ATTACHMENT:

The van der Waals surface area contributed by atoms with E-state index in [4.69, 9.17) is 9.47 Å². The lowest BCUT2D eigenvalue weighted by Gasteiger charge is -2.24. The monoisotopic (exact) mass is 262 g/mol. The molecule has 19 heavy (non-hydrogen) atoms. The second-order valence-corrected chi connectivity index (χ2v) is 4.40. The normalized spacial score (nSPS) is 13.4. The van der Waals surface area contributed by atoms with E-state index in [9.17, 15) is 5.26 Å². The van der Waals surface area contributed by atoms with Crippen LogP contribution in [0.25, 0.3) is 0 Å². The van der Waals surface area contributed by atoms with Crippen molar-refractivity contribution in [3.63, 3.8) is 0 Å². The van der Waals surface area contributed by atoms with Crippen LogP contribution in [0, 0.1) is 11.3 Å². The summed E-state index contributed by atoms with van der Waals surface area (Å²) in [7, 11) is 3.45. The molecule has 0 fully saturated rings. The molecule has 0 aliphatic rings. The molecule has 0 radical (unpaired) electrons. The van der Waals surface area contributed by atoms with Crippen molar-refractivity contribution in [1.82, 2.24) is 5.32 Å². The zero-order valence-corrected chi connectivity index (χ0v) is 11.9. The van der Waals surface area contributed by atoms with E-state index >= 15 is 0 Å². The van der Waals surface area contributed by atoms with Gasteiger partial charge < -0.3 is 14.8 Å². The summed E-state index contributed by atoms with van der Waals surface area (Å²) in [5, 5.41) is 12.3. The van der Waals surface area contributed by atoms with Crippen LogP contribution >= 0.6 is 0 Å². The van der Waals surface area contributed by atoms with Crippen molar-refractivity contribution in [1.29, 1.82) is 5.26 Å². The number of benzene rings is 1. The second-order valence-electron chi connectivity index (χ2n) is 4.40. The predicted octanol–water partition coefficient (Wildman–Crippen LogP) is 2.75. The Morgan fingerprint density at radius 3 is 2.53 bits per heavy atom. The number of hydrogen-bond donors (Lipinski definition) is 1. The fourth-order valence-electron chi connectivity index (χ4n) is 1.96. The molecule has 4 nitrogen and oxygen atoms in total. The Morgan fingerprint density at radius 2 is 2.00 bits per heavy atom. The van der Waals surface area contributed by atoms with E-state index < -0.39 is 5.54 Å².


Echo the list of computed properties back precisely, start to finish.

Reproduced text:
The van der Waals surface area contributed by atoms with E-state index in [4.69, 9.17) is 9.47 Å². The lowest BCUT2D eigenvalue weighted by Gasteiger charge is -2.24. The monoisotopic (exact) mass is 262 g/mol. The molecule has 19 heavy (non-hydrogen) atoms. The second-order valence-corrected chi connectivity index (χ2v) is 4.40. The normalized spacial score (nSPS) is 13.4. The van der Waals surface area contributed by atoms with E-state index in [9.17, 15) is 5.26 Å². The van der Waals surface area contributed by atoms with Crippen LogP contribution in [0.25, 0.3) is 0 Å². The van der Waals surface area contributed by atoms with Crippen molar-refractivity contribution in [3.63, 3.8) is 0 Å². The van der Waals surface area contributed by atoms with Crippen LogP contribution in [0, 0.1) is 11.3 Å². The summed E-state index contributed by atoms with van der Waals surface area (Å²) in [7, 11) is 3.45. The molecule has 0 fully saturated rings. The molecule has 0 aliphatic rings. The molecule has 0 radical (unpaired) electrons. The van der Waals surface area contributed by atoms with Crippen molar-refractivity contribution in [1.82, 2.24) is 5.32 Å². The zero-order valence-corrected chi connectivity index (χ0v) is 11.9. The van der Waals surface area contributed by atoms with E-state index >= 15 is 0 Å². The van der Waals surface area contributed by atoms with Gasteiger partial charge < -0.3 is 14.8 Å². The summed E-state index contributed by atoms with van der Waals surface area (Å²) in [5, 5.41) is 12.3. The van der Waals surface area contributed by atoms with Crippen LogP contribution >= 0.6 is 0 Å². The van der Waals surface area contributed by atoms with Crippen molar-refractivity contribution in [1.29, 1.82) is 5.26 Å². The number of benzene rings is 1. The second-order valence-electron chi connectivity index (χ2n) is 4.40. The predicted octanol–water partition coefficient (Wildman–Crippen LogP) is 2.75. The Morgan fingerprint density at radius 3 is 2.53 bits per heavy atom. The number of hydrogen-bond donors (Lipinski definition) is 1. The fourth-order valence-electron chi connectivity index (χ4n) is 1.96. The molecule has 4 nitrogen and oxygen atoms in total. The Morgan fingerprint density at radius 2 is 2.00 bits per heavy atom. The van der Waals surface area contributed by atoms with E-state index < -0.39 is 5.54 Å².